Why I Use Film: a history and hobby!

  Reading Time:

Regardless of the merits of either side, the film v. digital debate, this post is an attempt to put into words the reasons I enjoy the use of film and go over the history and my experiences with the hobby!

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(As an FYI, I am not an expert by any means in photography, nor did I go to school for this…. This is just my opinion based on my experiences with film)

In the Beginning:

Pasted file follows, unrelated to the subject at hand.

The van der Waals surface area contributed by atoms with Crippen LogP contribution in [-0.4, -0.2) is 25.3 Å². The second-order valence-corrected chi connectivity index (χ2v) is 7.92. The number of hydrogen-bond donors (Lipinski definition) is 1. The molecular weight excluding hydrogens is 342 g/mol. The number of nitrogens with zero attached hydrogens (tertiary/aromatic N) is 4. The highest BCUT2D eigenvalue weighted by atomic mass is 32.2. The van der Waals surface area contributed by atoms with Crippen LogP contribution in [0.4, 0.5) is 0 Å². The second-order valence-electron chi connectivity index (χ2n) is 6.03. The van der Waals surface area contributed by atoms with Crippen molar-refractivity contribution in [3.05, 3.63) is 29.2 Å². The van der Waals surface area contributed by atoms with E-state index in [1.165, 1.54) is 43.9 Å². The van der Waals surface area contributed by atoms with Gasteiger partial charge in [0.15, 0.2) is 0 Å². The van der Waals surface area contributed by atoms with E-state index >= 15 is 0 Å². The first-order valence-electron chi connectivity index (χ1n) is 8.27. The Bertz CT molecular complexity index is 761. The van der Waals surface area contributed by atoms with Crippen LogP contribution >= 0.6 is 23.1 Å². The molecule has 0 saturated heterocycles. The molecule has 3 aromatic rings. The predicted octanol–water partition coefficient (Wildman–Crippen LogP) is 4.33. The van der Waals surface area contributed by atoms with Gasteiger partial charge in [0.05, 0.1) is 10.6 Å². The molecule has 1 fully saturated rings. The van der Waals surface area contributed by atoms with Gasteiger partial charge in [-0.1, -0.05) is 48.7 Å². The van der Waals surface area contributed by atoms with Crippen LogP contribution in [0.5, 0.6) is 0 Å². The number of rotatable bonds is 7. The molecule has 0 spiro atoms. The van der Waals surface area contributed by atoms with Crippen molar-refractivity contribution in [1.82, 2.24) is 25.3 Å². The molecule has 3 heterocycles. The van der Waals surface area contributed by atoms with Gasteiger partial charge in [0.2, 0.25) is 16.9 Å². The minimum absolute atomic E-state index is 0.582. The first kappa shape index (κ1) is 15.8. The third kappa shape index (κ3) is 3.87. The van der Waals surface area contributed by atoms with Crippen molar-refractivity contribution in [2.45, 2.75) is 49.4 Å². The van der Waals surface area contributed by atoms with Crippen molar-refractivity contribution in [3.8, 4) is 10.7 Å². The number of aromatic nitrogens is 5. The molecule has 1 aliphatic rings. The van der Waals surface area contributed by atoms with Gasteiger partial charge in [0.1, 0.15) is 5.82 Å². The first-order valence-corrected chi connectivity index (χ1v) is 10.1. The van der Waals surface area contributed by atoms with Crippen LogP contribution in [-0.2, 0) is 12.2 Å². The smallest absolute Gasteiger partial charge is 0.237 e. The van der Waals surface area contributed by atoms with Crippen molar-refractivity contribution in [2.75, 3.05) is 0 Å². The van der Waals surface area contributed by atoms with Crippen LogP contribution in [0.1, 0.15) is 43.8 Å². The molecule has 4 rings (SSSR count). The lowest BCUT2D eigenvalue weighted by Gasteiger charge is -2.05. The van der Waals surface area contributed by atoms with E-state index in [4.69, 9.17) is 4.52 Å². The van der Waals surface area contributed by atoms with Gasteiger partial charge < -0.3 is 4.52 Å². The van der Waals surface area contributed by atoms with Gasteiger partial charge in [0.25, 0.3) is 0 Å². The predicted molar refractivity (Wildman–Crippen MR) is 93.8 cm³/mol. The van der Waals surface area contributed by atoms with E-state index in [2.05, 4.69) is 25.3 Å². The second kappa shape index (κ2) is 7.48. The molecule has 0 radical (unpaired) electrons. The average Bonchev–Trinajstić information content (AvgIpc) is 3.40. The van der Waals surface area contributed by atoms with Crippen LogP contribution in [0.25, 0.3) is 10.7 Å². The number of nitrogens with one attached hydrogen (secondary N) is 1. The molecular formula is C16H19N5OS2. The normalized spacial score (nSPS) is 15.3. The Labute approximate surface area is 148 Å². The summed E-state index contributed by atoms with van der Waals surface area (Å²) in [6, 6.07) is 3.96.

When I was a kid, film was in its final days or at the peak of its performance, depending on who you ask. My first camera was a disposable film camera, and it was my go-to anytime I wanted to take some pictures. There was a multitude of reasons for this, but it basically boiled down to price and ease of purchase. This was when buying things online made most people uncomfortable, and amazon was only selling books online, and AOL was still the go too for ISPs. (As a little side note I remember talking with my friends at the time and one of them learned about T1 lines and how they were a blazing 1.5+ Mb/s…. that was insane compared to the 56k I was used too, and I remember thinking to myself when I got older I would get a T1 to my house!) Interestingly, I also remember around the early 2000s, my father (the occasional early adopter) bought an HP camera that was just above 1mp and had a tiny screen on the back ( it looked like a point-and-shoot with a fixed lens) with a CF card slot. The CF card he bought was around 16MB, and I remember it took just over 32 photos, so it was “equivalent” to film. I did not get to use it much as it was expensive at the time, and he did not want me to break it. The novelty of having a camera you could take out, change the ISO for each picture (although I think it went from 100-400 and it really struggled at anything above 200) and then bring it home later, plug it into your Windows 98 (or ME if you upgraded)  gateway machine and view the photos in color was immense! The downsides to digital were pretty obvious when you compared a 2mp camera vs. a 35mm SLR (which was about the same price) at that time. However, with email and sharing photos on the rise, digital was taking off. One of the interesting transitional technologies was when Walgreens and other development labs started offering CDs with your images on them, it was a little expensive, but if you wanted a digital copy it was potentially worth it (and getting digital copies of your negatives is much the same way today!).